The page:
Copywriting for MSPs – Part 13
Recap : Last time we looked at : Assuming the Sale, Introducing Value Before The Price, Establishing a High Price, Reframing – Money and Time with Matching, Avoiding Commitment words and then Making Calls to Cction (And Button) stand out.
Rephrasing the Most Important Benefits in The Closing Offer.
There’s a good case for restating these near a p.s. or a call to action or a signup form. Remind people why they’re taking action.
As an aside, and as I’ve said a few times, people buy on emotion and justify with logic. So make sure you actually provide the logic and perhaps restate it near the call to action. Whilst MSPs don’t typically sell indulgent things like ice-cream, there may be something you offer such as a paid-client event where you showcase your services and you’re including a meal or a luxury setting. Don’t knock it by the way – it works! But you still need to create a logical reason to balance that decision.
So tell people that they’re worth it and that life would be dull without a few days out at the races now and again to make work-life a bit more fun. It appeals to people’s sense of balance.
Make things Fast, Easy, Simple. – Don’t Make it Seem Like Work.
People are naturally lazy. Even industrious people are naturally lazy. We’re hardwired that way.
So don’t make your product/service appear to be a chore. Play-down any effort and time commitments. People are coming to you to solve their problems so make sure that your product/service does all the ‘heavy lifting’. In general, you can’t go too far wrong if you impress upon people that your product/service will address one or more of these benefits in terms of saving time, trouble, money and hassles Restate it in several different ways and let people imagine the benefits of them.
Remember to avoid “Commercial Words” such as buy, order, sign-up, money, spend, pay, payment, cost, purchase. Replace them words like “invest” and “investment” (instead of money). Try words such as “join” or “proceed” or “continue” or “reserve” or “apply” … instead of “Sign-Up”.
Spelling Out Exactly What People Must Do
A ‘Call-to-Action’ can be like a miniature sales letter in itself. Remember that people respond to embedded commands and people aren’t always 100% clear about what to do.
So, if they need to click a link to download a report, don’t just have a link or button called ‘Free Report’, make sure it literally spells it out For them something like :
Click Here Now To Download Your Free Report >>
- It has an underline making it obvious that it’s a hyperlink.
- Each first letter is Capitalised.
- It Uses The Word Now.
- It includes a Specific Command
- It States the Benefit (technically it’s a feature but you know what I mean)
- It Uses the word ‘Free’. If your Call to Action is indeed Free, restate it.
- It has Chevrons. It suggests advancement – i.e. it’s compelling.
- Ideally links will be in blue – refer to the book “Don’t Make me Think” By Steve Krug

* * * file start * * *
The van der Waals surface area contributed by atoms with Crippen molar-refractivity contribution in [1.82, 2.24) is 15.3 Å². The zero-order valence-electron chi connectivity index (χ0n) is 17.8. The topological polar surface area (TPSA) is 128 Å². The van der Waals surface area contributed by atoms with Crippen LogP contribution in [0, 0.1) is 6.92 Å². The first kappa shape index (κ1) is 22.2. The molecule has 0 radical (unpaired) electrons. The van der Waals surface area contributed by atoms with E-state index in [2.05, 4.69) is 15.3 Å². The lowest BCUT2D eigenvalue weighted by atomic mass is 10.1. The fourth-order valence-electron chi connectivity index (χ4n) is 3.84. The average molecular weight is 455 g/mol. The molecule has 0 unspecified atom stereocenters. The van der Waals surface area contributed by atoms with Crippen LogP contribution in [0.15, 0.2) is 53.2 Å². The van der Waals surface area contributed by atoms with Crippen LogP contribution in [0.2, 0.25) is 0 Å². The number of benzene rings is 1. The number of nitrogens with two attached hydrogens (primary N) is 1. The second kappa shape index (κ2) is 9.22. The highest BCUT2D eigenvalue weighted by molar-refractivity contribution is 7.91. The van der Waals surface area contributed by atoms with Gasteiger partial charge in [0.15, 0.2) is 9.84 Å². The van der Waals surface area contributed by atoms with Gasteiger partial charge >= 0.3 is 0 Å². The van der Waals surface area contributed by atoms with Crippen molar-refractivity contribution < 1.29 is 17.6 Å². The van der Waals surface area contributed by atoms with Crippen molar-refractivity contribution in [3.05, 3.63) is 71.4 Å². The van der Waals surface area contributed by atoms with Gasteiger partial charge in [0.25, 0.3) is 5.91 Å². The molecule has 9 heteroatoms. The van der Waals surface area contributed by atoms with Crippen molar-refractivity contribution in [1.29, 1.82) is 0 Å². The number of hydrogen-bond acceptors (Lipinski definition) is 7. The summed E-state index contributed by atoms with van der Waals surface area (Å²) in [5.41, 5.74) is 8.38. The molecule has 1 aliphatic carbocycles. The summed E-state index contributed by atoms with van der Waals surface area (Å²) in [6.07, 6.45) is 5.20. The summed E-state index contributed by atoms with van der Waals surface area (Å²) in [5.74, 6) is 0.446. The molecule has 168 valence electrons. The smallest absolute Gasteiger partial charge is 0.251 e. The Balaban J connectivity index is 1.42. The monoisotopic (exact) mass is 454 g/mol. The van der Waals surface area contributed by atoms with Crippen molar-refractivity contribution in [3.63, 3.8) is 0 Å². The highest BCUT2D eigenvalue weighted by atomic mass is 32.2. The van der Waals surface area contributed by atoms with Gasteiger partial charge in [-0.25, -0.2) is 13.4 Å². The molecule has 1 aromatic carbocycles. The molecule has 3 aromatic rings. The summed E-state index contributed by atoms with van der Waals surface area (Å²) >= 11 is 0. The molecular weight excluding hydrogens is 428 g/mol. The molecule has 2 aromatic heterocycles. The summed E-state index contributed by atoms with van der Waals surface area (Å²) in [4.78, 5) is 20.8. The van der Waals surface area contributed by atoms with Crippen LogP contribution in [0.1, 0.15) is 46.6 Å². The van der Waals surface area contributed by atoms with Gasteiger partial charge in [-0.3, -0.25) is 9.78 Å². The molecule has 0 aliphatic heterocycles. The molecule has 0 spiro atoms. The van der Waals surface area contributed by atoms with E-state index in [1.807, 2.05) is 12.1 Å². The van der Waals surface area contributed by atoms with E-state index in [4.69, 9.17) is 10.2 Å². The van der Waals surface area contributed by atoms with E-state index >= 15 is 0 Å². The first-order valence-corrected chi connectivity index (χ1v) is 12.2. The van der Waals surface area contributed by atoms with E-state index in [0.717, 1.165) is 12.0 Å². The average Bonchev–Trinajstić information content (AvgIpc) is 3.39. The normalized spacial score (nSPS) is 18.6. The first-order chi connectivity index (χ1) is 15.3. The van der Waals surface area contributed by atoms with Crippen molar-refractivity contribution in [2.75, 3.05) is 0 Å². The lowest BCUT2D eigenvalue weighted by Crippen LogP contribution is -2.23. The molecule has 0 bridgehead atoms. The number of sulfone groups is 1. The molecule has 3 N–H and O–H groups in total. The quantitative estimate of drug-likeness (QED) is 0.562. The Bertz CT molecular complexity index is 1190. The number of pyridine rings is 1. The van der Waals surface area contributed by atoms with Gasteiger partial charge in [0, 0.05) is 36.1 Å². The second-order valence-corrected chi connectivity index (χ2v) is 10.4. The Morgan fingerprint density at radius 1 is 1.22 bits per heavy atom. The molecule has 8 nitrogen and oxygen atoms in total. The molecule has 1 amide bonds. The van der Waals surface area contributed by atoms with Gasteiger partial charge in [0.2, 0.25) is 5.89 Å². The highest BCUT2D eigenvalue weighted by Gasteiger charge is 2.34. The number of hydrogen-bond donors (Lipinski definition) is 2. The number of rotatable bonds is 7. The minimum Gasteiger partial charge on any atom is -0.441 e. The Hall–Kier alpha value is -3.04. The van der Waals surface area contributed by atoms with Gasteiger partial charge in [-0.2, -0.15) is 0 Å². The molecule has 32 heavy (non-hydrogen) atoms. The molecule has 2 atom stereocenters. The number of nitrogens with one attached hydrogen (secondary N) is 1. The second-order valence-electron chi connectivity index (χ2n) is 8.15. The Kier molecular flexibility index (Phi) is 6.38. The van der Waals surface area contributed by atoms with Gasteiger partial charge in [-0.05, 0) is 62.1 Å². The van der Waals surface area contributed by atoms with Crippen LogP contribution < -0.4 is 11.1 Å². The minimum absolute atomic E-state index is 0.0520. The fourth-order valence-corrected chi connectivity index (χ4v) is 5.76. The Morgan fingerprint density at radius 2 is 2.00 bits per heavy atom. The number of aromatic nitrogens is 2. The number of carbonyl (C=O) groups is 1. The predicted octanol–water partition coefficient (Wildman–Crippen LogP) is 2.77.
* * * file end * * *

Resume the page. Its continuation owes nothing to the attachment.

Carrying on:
So, if they have to complete a form or click a button or enter their details – whatever – make it completely unambiguous and ensure they know what to do, why they’re doing it and that they should do it now.
A Note about CAPTCHA Forms
These forms are becoming more popular as they try and control spam. They stand for Completely Automated Public Turing Test…or something like that, named after Alan Turing, a mathematician that pioneered artificial intelligence and of course any self-respecting MSP will already know that.
In short, they might be necessary if your website is being spammed with auto-generated garbage. But they’re a pain in the neck for the user and can be quite rude at times. I was looking at a photographer’s website a while back and his contact form at the top said “Make Sure You Enter You Enter Your Information Properly Before Submitting”.
This was followed further on down the form with a CAPTCHA device that asked me to add ten and two and enter the result to “Prove I am Human”.
It was designed by someone with – shall we say – suboptimal social skills.
Just for the hell of it, I entered ‘Twelve’ (as a word) and it told me I was wrong.
In short, it was all rather insulting and dehumanising and didn’t compel me in the slightest to enter my details.
A Note About Images.
If you’re using images of people, apparently, pictures of babies increase response with women prospects and pictures of women increase the response in men and women! Make them relevant though, obviously. Headshots work well.
Adding a p.s.
Admittedly more useful in offline sales letter or and email. People go to the p.s. straight away. (Don’t you?) Use the p.s. to restate the main benefit and reason for acting straight away.
Sign in Blue.
Always sign your sales letters, emails or personal correspondence. Sign it in cobalt-blue to make it look as authentically a signature as possible – ideally like a real signature.
A sales letter is only any good if it gets opened. If it looks like a circular or an invoice or spam, it’ll kill the sale. Try lumpy mail by including something so it’s lumpy and makes the reader want to open it. Try coloured envelopes. Envelopes with cards inside work. I’ve tried them all.
The higher the lifetime value of the prospect, the more you can afford to personalise the content and packaging and follow-up – all of which is worth doing properly.
Remember, people are several times more likely to open an envelope with a personalised handwritten address, (i.e. not printed). So, make your communications personal and add a signature – in blue – at the end helps with your response rate. You can get a student or someone looking for extra cash to do this quite cost-effectively for you.
There’s a couple more tips you can use so we’ll finish up next time …
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